No industry is immune to failure, and over the past few decades, there have been several examples of significant insurance company failure. Long before the financial crisis emerged in 2008, it had been recognized that existing risk management and solvency regulations were inadequate. Solvency II is probably the most ambitious financial services legislation ever implemented. It will completely change the measurement of the financial stability of European insurers.
A recent study conducted by the Coalition Against Insurance Fraud and SAS points out that a major challenge in detecting organized insurance fraud is ensuring claims are not viewed in isolation. Insurers need good data for this. Dennis Toomey discusses requirements for a technology-based fraud detection solution.
Solvency II implementation costs may shave a few cents off earnings per share, but this cost should be balanced by the benefit of a far more transparent – consistently transparent – set of reporting requirements than before. This valuable information will lead to improved economic planning and insight, and the ability to embed early-warning mechanisms.
ORSA seems very similar to the process for calculating the regulatory financial buffer the ‘Solvency Capital Requirement’ but there are differences – Simon Kirby explains.
As the Solvency II go-live date approaches, insurers and reinsurers in many EU states are already beginning their compliance projects. But searching for the right processes and technology updates can be daunting – almost as though you are under the legendary Inspector’s eye. What type of data audit will be necessary?
Most insurance companies have mountains of data, but many only track indicators that are easy to obtain, and not necessarily relevant. Stuart Rose says that means too much noise and not enough understanding about how, why or if those metrics support strategic outcomes.
Claims is arguably the most important of all insurance business processes.To a significant extent, claims recovery represents an unrealized opportunity for insurers, but opportunities for claims recovery are often obscured by the sheer volume of claims data available. Claims recovery analytics provides a win-win for the customer and the insurer.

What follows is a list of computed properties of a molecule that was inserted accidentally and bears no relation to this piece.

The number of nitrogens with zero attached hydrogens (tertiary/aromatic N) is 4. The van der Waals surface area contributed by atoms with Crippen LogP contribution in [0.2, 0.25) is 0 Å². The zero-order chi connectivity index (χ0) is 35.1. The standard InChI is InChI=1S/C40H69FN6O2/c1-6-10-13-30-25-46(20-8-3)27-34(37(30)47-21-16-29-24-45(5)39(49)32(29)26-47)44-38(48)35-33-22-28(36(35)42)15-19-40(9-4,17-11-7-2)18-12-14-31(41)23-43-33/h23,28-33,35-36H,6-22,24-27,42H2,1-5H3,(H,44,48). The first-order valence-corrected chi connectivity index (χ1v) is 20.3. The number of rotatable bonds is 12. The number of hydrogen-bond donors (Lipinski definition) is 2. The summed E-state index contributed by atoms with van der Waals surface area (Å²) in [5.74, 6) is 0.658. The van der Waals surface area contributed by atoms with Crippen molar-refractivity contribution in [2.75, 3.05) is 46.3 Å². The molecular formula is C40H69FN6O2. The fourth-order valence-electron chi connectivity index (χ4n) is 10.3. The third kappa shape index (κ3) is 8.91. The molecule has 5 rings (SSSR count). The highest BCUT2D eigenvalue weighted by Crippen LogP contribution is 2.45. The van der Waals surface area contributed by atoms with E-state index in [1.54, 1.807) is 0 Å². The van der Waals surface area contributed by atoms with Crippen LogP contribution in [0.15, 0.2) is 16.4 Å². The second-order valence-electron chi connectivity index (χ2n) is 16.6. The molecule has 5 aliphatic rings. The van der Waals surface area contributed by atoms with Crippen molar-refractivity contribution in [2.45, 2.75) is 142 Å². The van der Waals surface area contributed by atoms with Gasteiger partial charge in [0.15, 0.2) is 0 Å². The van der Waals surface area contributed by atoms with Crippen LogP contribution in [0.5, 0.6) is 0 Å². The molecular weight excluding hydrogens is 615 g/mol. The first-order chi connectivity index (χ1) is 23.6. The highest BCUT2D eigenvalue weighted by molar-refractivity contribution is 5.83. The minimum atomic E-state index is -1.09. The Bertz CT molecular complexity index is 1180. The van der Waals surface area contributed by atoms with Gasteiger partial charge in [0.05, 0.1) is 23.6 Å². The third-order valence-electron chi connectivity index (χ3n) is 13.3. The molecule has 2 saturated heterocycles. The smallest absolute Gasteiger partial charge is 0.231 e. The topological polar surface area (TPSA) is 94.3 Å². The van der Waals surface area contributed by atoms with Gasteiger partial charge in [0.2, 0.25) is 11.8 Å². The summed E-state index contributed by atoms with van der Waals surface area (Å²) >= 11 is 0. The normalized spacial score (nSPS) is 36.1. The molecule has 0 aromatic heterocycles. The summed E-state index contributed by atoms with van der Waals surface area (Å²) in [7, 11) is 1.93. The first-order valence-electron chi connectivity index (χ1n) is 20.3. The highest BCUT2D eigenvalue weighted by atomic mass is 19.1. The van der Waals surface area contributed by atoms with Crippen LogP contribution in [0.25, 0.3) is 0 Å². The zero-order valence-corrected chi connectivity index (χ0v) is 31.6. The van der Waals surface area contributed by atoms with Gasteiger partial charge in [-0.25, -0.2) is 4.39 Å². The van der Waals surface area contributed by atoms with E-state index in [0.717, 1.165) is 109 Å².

Renzo Avesani, Risk Management Director at Unipol Gruppo Finanziario, says that the view of a risk management department that is solely used for risk measurement is not only out-dated but dangerous. To manage risk and compete in today’s risky environment, Avesani says Unipol has integrated risk management into the business strategy. Read Unipol’s methodology for success.
Insurance companies and fraud-fighting agencies in North America are noticing a trend: Fraudsters are now exporting their best practices to our neighbors to the north.The province of Ontario has a mixed no-fault and tort insurance system with superb benefits that fraudsters are capitalizing on. Read this post by James Ruotolo to find out how insures to the north are battling this influx.
The primary benefit of an improved claims recovery process is the impact to your bottom line, but a truly great secondary benefit is the positive affect on customer satisfaction. Read Stuart Rose’s post about optimizing your claims recovery process.